5. Exposure to radiation: Women who were previously exposed to radiation due to medical imaging like X-rays, CT scans or radiation therapy for other cancers are at a higher risk of developing breast cancer.


    A Few Commonly Asked Questions


    Q.1) Are there any side effects of Arimidex 1mg tablets?

    Yes, any medication we use will have certain side effects. The common side effects are rashes, joint pain, etc. Although these appear to be troublesome, they are manageable. If any other severe side effect occurs, it is always advisable to consult your doctor. 


    Q.2) Can pre-menopausal women use aromatase inhibitors?

    The primary use of aromatase inhibitors is in the post-menopausal period. Women produce a high amount of estrogen in the pre-menopausal phase, resulting in suppression of the effect of aromatase inhibitors. However, they may be used simultaneously with other ovarian therapies.


    Q.3) Which aromatase inhibitor is best for breast cancer?

    The selection of the best aromatase inhibitor varies depending on the patient's condition. Some factors that are considered while these medications are prescribed include the subtype of cancer, status of menopause, any other specific medical condition, etc. The three best aromatase inhibitors are Anastrozole (Arimidex 1mg tablet), Letrozole (Femara 2.5mg tablet), and Exemestane (Aromasin 25mg tablet). These are drugs of choice for first-line treatment as they show efficacy with minimum side effects.  


    Reality Check!


    Myth: A lump in your breast always means you have breast cancer.

    Fact: There are two types of tumours - benign and malignant. Not all lumps are cancerous; a few are benign and not harmful. A proper diagnosis and regular clinical checkup from a healthcare provider are always advised.


    Myth: If you have a family history of breast cancer, you will definitely get it.

    Fact: While having this condition in the family increases your chance of developing breast cancer, it is not mandatory. Most people who have breast cancer do not possess a history of this condition in their family. Your lifestyle and environment play a major role in the development of this carcinoma.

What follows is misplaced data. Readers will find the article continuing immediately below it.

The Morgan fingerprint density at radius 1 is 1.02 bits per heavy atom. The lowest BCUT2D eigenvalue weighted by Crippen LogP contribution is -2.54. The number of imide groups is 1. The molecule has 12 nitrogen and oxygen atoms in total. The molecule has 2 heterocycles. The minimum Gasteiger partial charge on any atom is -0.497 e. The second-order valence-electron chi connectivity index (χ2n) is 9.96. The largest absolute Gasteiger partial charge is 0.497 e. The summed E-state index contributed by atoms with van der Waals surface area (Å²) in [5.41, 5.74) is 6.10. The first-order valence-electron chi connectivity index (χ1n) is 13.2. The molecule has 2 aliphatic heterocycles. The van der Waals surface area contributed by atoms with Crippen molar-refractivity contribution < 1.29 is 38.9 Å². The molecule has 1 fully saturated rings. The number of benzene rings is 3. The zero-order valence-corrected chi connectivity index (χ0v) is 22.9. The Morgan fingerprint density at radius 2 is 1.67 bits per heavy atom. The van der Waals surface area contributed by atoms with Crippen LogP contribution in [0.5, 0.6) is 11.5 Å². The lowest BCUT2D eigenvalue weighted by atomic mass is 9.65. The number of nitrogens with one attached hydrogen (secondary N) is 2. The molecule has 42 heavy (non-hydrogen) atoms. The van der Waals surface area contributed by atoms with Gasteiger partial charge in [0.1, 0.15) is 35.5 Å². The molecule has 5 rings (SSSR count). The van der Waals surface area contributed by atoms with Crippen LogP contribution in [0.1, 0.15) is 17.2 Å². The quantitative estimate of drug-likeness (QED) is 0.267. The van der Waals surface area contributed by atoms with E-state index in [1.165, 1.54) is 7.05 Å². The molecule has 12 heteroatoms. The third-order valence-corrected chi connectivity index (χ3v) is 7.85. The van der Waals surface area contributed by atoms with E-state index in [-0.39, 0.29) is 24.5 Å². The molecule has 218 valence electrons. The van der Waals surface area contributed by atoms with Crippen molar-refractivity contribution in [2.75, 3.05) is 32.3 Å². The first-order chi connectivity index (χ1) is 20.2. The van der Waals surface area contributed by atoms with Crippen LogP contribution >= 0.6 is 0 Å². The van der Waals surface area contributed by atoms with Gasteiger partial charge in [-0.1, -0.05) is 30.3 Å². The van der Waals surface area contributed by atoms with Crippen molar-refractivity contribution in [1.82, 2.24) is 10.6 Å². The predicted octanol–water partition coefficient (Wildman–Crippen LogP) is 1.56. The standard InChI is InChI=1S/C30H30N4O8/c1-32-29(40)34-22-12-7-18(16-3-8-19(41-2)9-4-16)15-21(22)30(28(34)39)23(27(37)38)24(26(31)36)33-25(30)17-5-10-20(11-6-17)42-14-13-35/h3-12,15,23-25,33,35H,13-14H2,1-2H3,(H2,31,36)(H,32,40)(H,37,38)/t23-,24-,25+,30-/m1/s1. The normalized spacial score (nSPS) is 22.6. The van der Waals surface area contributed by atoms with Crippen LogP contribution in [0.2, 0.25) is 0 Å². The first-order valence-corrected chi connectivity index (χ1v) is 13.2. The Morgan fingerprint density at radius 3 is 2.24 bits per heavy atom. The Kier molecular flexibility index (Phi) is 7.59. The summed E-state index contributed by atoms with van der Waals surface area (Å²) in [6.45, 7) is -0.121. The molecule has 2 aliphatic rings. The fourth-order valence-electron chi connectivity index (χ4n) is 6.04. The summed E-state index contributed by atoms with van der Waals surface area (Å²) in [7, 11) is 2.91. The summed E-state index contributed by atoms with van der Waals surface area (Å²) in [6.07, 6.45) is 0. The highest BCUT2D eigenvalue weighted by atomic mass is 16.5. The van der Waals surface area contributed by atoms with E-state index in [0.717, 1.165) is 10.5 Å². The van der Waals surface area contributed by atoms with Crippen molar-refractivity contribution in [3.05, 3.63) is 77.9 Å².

Myth: Using antiperspirants and deodorants can cause breast cancer.

    Fact: There is no scientific evidence that states that using a deodorant or antiperspirant can cause breast cancer.


    Myth: Chemotherapy is the only solution for breast cancer.

    Fact: Treatment is based on the type and stage of your cancer. Sometimes, hormone therapy and surgery can cure breast cancer. 


    Recent Advancements


    1. Combination therapies: Combining Aromatase Inhibitors with certain other inhibitors, such as CDK4/6 Inhibitors (e.g., Palbociclib) and mTOR Inhibitors (e.g., Everolimus), has shown promising results in breast cancer therapy. Researchers are also exploring the effect of the combination of Aromatase Inhibitors with PI3K Inhibitors (e.g. Alpelisib), which has already shown favourable results in the treatment of breast cancer.


    2. Personalised medicines: These are exclusive to the patient and aid the doctors in determining the best treatment plan for the individual. Genomic and molecular profiling based on the specific mutations or characteristics of the tumours helps identify patients who are most likely to benefit from Aromatase Inhibitors.


    Parting Words


    In this fight against breast cancer, aromatase inhibitors are the game changers with their estrogen level-lowering mechanism of action and minimal side effects. Knowing the benefits, answering common queries, and busting myths can help patients and healthcare providers make smart choices about breast cancer treatment. People who are suffering from breast cancer should always stay updated on recent breakthroughs in cancer treatment and consult oncologists for expert care.


    Written by
    Sakshi Anil MoreMedical Content Writer
    AboutSakshi More is a dynamic pharmacy graduate from the University of Mumbai, known for her top academic achievements and leadership skills. With experience in pharmaceutical research and public health initiatives, she excels in both professional and extracurricular activities. Sakshi's innovative mindset and passion for the pharmaceutical field drive her to make impactful contributions.
    Tags :breast cancer treatmentaromatase inhibitorsbreast cancer typescombination therapy